These plots show the relationship between the probability of occurrence for a species and each of the environmental variables. For each plot, the response is modelled for one environmental variable while the other environmental variables are held constant at their mean. The x-axis represents the range of values of the environmental variable, and the y-axis gives the probability of occurrence on a scale from 0 (low probability) to 1 (high probability). The response curves in this plot show that the probability of occurrence of this species is follows an optimum curve for the annual mean temperature (bioclim_01) with a high probability in areas that have a temperature between ~17 and 22 degrees Celsius. For the variable annual precipitation (bioclim_12), the curve shows a steep decline with increasing precipitation, indicating that this species likely prefers drier areas.
Presence/absence density plot
This plot shows the probability density of presences and absences across the range of threshold probability values. For each threshold probability value, the curve (blue for presences; red for absences) indicates the proportion of all observed presence/absence points that are predicted to be present/absent by the model.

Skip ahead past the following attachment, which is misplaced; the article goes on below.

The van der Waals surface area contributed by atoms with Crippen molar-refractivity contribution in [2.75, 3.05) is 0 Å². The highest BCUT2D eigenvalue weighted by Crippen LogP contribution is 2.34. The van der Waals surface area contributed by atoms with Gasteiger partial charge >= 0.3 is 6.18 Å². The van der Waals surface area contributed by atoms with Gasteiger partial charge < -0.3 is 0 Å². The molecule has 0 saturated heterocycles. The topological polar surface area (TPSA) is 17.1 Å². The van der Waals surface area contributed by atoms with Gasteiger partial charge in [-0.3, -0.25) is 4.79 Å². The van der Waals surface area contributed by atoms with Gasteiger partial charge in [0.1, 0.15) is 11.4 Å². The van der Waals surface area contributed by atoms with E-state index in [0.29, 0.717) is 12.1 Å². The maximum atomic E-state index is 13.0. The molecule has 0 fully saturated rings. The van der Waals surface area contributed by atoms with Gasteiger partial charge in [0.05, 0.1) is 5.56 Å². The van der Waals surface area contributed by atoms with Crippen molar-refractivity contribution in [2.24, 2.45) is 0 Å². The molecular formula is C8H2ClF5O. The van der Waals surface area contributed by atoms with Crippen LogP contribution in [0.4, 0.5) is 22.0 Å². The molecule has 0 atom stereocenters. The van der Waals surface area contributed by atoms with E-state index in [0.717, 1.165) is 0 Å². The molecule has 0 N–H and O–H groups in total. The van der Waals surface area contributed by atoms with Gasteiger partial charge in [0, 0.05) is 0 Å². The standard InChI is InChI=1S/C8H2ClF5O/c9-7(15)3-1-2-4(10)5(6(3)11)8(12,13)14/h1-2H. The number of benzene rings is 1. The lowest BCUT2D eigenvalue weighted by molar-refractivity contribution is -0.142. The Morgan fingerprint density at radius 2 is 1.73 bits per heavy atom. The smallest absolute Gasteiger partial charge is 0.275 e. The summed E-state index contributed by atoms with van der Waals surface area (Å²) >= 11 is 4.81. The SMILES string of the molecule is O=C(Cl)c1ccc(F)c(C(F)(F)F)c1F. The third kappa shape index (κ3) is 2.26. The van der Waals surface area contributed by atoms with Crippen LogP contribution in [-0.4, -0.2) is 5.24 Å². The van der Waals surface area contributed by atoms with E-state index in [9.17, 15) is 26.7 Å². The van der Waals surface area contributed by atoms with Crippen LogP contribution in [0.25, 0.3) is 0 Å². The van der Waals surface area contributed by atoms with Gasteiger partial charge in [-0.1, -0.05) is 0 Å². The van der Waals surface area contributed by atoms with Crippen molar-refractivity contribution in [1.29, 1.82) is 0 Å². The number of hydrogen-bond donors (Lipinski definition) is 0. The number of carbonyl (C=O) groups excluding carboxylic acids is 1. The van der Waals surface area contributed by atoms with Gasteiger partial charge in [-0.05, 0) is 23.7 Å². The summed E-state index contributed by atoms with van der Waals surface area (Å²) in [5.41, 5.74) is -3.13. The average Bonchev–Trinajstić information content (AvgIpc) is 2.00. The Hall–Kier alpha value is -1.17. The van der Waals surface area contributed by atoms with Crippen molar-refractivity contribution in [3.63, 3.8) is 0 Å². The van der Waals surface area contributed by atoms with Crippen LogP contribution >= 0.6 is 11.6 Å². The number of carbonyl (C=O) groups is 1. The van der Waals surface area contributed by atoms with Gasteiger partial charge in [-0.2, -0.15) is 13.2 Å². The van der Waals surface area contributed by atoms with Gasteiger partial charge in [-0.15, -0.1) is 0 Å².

This plot shows a histogram with the number of predicted presences (blue) and absences (red) across the range of threshold probability values.
This plot shows the values of the True Positive Rate (Sensitivity) and the True Negative Rate (Specificity) across the range of the threshold probability values. See Model evaluation for a description of TPR and TNR.
Error rates plot
This plot shows the values of four different error rates across the range of threshold probability values.
The False Positive Rate (FPR) and False Negative Rate (FNR) are diagnostic errors, which represent the proportion of observed absences and presences that are predicted incorrectly by the model. These error rates give us information about how often the model is wrong relative to our pre-existing knowledge about the observed value of a location.
The False Discovery Rate (FDR) and False Omission Rate (FOR) are predictive errors, which represent the proportion of predicted presences and absences that are incorrect. These error rates inform us how likely it is that the prediction for a particular location is actually true, for example, if the model predicts a rare species to be present in a location, how likely is that to be true?